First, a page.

OHS Canada Magazine

Strapping in for fall protection

Harnesses, connectors key components to safely working at height


From left, harnesses by MSA, Pure Safety Group and SureWerx are a critical component of protecting workers at height. (Photos submitted)

Falls continue to be a leading cause of workplace accidents. For workers to be protected, their equipment needs to be easy to use, while also meeting — and at times, exceeding — current safety standards, according to leading subject experts.

A key component of fall protection is having harnesses and connectors — such as self-retracting lifelines (SRLs) or energy-absorbing lanyards — that work well together. Workers must be aware of changing preferences in SRLs and standards for energy-absorbing lanyards.

Leading-edge SRLs have become more popular in recent years, said Tim Accursi, an Ancaster, Ont.-based fall protection specialist for SureWerx.

“The lag in the industry is in training and knowledge about leading-edge SRLs. It’s important for us to get that knowledge out there,” he said.

“As soon as people hear ‘leading edge,’ they think that everything is a leading edge, and that’s not the case. One of our big pushes is training and understanding so individuals know what products are.”

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Balancing padding, comfort

While leading-edge SRLs are popular, they can be quite heavy. This can cause discomfort for workers because they’re heavier than lanyards.

This has caused manufacturers to design harnesses that accommodate these SRLs without putting extra weight and burden on workers.

“One of the constant objectives of evolving good harness design is finding that balance between heavy, bulky padding and optimal comfort,” said Judd Perner, brand and product marketing director for Texas-based Pure Safety Group (PSG).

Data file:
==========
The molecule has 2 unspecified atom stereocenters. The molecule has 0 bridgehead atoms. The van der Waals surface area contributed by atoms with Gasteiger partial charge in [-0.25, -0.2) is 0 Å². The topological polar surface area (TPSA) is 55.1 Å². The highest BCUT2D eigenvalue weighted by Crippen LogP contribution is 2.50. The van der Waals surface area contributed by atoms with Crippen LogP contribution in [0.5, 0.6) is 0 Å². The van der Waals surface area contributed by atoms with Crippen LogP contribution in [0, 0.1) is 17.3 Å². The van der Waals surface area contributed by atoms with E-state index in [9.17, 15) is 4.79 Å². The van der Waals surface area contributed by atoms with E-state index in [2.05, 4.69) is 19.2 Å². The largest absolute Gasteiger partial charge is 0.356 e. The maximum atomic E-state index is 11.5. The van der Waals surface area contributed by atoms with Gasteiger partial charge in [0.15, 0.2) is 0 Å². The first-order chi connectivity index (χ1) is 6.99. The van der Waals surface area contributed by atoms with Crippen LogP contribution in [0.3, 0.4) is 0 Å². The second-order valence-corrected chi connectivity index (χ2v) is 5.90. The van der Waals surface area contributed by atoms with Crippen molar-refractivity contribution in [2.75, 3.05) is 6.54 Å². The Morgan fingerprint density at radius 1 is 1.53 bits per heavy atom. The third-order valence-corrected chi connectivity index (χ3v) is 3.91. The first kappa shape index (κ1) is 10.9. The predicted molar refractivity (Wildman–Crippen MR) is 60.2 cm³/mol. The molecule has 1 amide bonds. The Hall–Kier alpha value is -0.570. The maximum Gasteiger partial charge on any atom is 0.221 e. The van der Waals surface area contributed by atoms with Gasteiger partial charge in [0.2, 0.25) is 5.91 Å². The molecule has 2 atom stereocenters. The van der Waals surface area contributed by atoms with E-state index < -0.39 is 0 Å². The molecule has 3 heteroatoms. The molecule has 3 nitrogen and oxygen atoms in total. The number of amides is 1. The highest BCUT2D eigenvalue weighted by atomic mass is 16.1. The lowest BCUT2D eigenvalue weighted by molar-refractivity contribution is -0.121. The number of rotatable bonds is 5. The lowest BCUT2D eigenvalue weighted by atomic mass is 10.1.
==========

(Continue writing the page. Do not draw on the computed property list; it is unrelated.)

One part gear, one part mindset

PSG has adapters that allow workers to connect to leading-edge SRLs from the back of their harness, instead of using the dorsal D-ring. This leaves the D-ring available for connecting to an overhead SRL when climbing a ladder, or for rescue applications, said Perner.

Both Series 3 and Series 5 harnesses have adapters to accommodate personal SRLs and leading-edge SRLs.

“It comes down to comfort and how easy it is to connect,” added Alex Tsen, director of fall protection at Laval, Que.-based PIP Canada Ltd.

More padding isn’t always best, he said. Padding can make equipment heavier for workers, resulting in fatigue and discomfort from heat. PIP Canada puts padding on the strategic areas — the shoulders and the back of the legs.

Increasing wearability

Some manufacturers use different designs to increase wearability. Three years ago, MSA launched its V-Series harness line. It uses a racing style design across three models: the V-FLEX, V-FIT and V-FORM+.

“It dons like a vest and connects similar to a cross-style,” said Brandon Griffin, director of Canadian sales at MSA in Kingston, Ont.

The buckle goes across the middle, and the leg connection goes across the thighs in a boxer-type style. Users are able to put it on and adjust it easily, according to the proper instructions, he said.

“They’re able to do that very competently, very confidently. I’ve seen some very good quick fits when people are picking up the harness. It does seem very intuitive for the end user.”

Keeping workers stable amid changes to fall protection

At 3M Canada, STRATA harnesses have a metal spine that transfers weight from a worker’s shoulder to the base of the hips, said John Fuke, technical services manager for Canada, based in Mississauga, Ont.

These harnesses also have a purpose-built connector that is easy-to-use and a polar vest to reduce heat, he said.

Proper knowledge is also key when using shock-absorbing lanyards, said Accursi. In the past, these lanyards had an E4 and E6 classification. However, that CSA standard has been removed.

“Now we can make and market any capacity rating we want on a shock-absorbing lanyard, as long as it meets the testing requirements,” he said.